The cannabis industry increasingly has an important demographic on its side. In 2019, 61% of women surveyed in the US said that they supported marijuana legalization, which showed a jump from the 44% who supported the move back in 2012, according to a Quinnipiac University National Poll. In turn, the cannabis industry can reap the financial benefits of this group’s interest in its products, according to Norman Ives, broker and cannabis practice leader at NutraRisk, a division of Worldwide Facilities.
“Today, women drive 70-80% of all consumer purchasing through a combination of their buying power and influence,” he explained. “With the legal cannabis market expected to surpass $25 billion by 2025, this spending power will no doubt expand further into the cannabis industry in states where it is legal.”
There are a few key ways that female consumers of marijuana differentiate themselves from their male counterparts. A 2017 consumer report by New Frontier Data revealed that women are much more likely than men to use marijuana for its health and wellness-related properties. In fact, women tend to use marijuana to reduce stress (45%), relieve anxiety (38%), manage chronic pain (31%), enhance sleep quality (35%), and prevent nausea (14%), while men will typically use marijuana to enhance social experiences and to relax. Women also use marijuana to help relieve gynecological issues and improve sexual health, according to a study in the journal Sexual Medicine.
Moreover, women are more likely than men to try different types of marijuana products, such as capsules, topical creams, and sprays, revealed a 2019 report by Headset. In the same study, the majority of women surveyed said they were more interested in how CBD could help them with various health and wellness issues than in the psychoactive effects of THC.
Besides their unique reasons for consuming cannabis products, women have already had a hand in helping to grow this burgeoning industry. In 2019, the total number of women in California purchasing cannabis almost doubled from the previous year, according to a report by the San Francisco-based marijuana-delivery software platform Eaze, which used data from 450,000 customers and 4,000 survey respondents.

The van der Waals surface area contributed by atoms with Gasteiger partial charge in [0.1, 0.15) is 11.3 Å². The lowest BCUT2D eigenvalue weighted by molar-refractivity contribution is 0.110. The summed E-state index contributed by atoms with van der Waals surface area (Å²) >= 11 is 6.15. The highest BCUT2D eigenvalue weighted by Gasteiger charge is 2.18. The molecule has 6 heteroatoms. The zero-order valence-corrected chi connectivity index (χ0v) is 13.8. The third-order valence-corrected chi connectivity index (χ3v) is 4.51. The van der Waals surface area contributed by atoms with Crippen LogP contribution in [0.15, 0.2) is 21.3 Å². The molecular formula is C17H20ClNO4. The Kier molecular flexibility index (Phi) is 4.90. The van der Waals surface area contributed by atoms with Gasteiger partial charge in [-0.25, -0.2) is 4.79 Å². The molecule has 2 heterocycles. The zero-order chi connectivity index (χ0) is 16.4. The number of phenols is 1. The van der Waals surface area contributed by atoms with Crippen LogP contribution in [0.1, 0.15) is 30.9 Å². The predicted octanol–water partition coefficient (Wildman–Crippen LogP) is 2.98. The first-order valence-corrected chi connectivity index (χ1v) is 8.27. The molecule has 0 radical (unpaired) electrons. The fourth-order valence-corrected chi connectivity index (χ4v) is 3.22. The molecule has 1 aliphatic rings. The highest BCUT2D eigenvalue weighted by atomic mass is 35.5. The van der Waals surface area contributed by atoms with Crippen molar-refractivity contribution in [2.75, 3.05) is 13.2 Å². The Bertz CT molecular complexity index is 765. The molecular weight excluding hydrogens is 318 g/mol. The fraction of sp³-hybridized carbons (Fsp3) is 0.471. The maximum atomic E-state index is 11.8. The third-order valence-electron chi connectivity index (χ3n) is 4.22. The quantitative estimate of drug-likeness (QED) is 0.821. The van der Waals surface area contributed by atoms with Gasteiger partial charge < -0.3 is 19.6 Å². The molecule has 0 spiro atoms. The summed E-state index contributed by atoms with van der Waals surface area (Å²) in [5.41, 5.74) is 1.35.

However, to get women interested in buying cannabis, companies have to use different marketing tactics. The Journal of Business and Management reported that these consumers aren’t driven to buy cannabis through hard-sell tactics, and are more likely to respond to advertising messaging that has more of a conversational dialogue. This messaging then helps them to better understand how the drug can address key issues, and to decide on which product will meet their needs.
Finally, women are more than just users of cannabis products, making up 36% of the cannabis industry workforce – and their presence in this sector continues to rise. Their contributions are in turn helping to guide important strategies on marketing cannabis products to their own demographic.
Insurance clients in the cannabis industry can take advantage of this powerful group of consumers and grow their business, in part by working with an experienced wholesale broker who knows the ins and outs of the cannabis space.
“If you are a retail agent or broker with clients in the cannabis, hemp or nutraceutical industry, it is important to work with a wholesaler that has expertise in this space and stays on top of current trends,” said Ives. “At NutraRisk, a division of Worldwide Facilities, we have liability insurance programs serving a wide range of business types and target markets.”
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